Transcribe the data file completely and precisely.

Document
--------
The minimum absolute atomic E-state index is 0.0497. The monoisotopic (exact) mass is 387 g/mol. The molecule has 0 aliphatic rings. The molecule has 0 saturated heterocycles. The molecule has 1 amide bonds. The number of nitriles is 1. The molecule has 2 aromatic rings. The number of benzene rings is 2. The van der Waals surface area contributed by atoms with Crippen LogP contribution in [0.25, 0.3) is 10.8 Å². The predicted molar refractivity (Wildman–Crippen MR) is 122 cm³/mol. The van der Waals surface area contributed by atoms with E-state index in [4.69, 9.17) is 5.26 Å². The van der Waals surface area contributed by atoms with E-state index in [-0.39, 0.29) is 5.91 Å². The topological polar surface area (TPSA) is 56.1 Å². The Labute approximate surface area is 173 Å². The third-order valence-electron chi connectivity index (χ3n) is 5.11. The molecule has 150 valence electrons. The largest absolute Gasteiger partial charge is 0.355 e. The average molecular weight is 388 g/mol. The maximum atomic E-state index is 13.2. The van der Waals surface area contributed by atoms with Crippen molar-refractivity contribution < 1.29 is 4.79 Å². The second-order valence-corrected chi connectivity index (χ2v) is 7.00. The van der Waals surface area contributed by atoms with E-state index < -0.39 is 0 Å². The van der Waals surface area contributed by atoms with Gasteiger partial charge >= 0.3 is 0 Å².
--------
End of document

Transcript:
The minimum absolute atomic E-state index is 0.0497. The monoisotopic (exact) mass is 387 g/mol. The molecule has 0 aliphatic rings. The molecule has 0 saturated heterocycles. The molecule has 1 amide bonds. The number of nitriles is 1. The molecule has 2 aromatic rings. The number of benzene rings is 2. The van der Waals surface area contributed by atoms with Crippen LogP contribution in [0.25, 0.3) is 10.8 Å². The predicted molar refractivity (Wildman–Crippen MR) is 122 cm³/mol. The van der Waals surface area contributed by atoms with E-state index in [4.69, 9.17) is 5.26 Å². The van der Waals surface area contributed by atoms with E-state index in [-0.39, 0.29) is 5.91 Å². The topological polar surface area (TPSA) is 56.1 Å². The Labute approximate surface area is 173 Å². The third-order valence-electron chi connectivity index (χ3n) is 5.11. The molecule has 150 valence electrons. The largest absolute Gasteiger partial charge is 0.355 e. The average molecular weight is 388 g/mol. The maximum atomic E-state index is 13.2. The van der Waals surface area contributed by atoms with Crippen molar-refractivity contribution < 1.29 is 4.79 Å². The second-order valence-corrected chi connectivity index (χ2v) is 7.00. The van der Waals surface area contributed by atoms with E-state index < -0.39 is 0 Å². The van der Waals surface area contributed by atoms with Gasteiger partial charge >= 0.3 is 0 Å².